Friday, March 23, 2012

Brehm v. Eisner case brief (both Eisner cases)

Brehm v. Eisner (Del.Sup.Ct. 2000)

Initial decision was reached without the plaintiff having an opportunity for discovery.
Under Delaware §141(e), Board can rely on a qualified expert. To defeat a motion
for dismissal based on prima facie reliance on an expert, plaintiff must prove:
o Directors did not in fact rely on expert
o Reliance was not in good faith
o Did not reasonably believe that expert’s advice was within area of expert’s
professional competence.
o Expert not selected with reasonable care
o Subject matter so obvious that Board should have overruled expert’s advice
o Decision by Board constituted waste or fraud
To overcome dismissal (due to lack of excuse), plaintiffs must use ‘tools at hand’ to
show particularized facts that would allow for excuse. Note that these ‘tools at hand’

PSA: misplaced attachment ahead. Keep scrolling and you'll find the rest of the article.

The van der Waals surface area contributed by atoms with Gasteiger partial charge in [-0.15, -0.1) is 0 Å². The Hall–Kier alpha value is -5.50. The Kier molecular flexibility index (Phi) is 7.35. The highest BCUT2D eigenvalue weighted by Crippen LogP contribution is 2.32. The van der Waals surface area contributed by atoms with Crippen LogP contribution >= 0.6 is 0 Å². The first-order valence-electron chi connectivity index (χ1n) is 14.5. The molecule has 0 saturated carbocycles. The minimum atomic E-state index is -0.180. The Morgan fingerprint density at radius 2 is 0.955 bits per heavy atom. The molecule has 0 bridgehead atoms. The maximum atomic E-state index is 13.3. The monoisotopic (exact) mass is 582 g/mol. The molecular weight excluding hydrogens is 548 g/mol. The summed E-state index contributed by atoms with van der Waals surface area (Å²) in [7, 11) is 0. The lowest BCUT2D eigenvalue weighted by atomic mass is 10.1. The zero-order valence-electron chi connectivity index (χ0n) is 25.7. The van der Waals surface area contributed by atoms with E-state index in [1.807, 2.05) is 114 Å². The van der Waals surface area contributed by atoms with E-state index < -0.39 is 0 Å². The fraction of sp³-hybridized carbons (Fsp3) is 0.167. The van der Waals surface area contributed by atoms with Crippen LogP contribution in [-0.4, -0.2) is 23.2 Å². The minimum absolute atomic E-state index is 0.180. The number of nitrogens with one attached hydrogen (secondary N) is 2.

include shareholder rights of inspection (allowed under Delaware §220).

2nd Eisner Case
Court says there is no protection from corporation’s §102(b)(7) provision because
there was a breach of loyalty and bad faith.
Case’s fact pattern closely resembles that of Smith v. Van Gorkem, so that case could
have been won for shareholders even with a 102(b)(7) provision.
Lesson of this litigation is that the Board must follow a real substantive decision-
making process.

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